"Fiction as Philosophy"
Originally broadcast: December 12, 2010
Philosophy tries to discover Truth, but more often than not it tells stories, relying on allegories, parables, and dialogues at key
moments. What happens when a professional philosopher decides to embrace this method, and how does it affect the philosophy
at the core of the story? Join WHY? as we interview Rebecca Goldstein, author of such novels as 36 Arguments for the
Existence of God, The Mind-Body Problem, Mazel, and Strange Attractors. How do truth and fiction relate? How does one
move back and forth from scholarly research to popular fiction, and, most of all, how does fiction relate to discovery?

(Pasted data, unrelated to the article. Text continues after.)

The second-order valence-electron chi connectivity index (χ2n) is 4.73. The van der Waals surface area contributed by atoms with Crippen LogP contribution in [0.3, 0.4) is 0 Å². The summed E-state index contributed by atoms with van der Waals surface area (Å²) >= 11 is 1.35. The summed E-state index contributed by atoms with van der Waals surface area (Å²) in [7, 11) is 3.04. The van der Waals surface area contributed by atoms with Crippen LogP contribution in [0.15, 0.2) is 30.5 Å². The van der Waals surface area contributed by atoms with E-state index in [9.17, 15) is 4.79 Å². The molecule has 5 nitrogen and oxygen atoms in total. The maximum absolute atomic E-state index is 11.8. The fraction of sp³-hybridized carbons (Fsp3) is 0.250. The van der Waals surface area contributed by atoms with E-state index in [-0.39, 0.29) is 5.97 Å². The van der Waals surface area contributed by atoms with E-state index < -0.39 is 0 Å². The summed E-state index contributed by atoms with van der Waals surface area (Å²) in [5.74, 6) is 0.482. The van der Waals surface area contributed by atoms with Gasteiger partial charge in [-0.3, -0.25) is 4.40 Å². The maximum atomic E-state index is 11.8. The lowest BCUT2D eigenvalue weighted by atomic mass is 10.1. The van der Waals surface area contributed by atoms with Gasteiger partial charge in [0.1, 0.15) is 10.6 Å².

Please share your thoughts on this episode with other listeners:
Rebecca Goldstein has taught at Barnard and Trinity Colleges, and Rutgers, Columbia, Brandeis, and Harvard University. She is the author
of numerous scholarly articles, two non-fiction books on Gödel and Spinoza, seven novels, and numerous short stories.
She has been a MacArthur Fellow.
Why’s host Jack Russell Weinstein says, “I am tremendously impressed by how Rebecca straddles the literary and philosophical world.
I think few philosophers today have her capacity to go so deep into the rabbit hole, and I’m anxiously awaiting the
opportunity to go in there with her.”
If you use the links for Abe's Books or Amazon purchases then The Institute for Philosophy in Public Life gets a small donation without changing your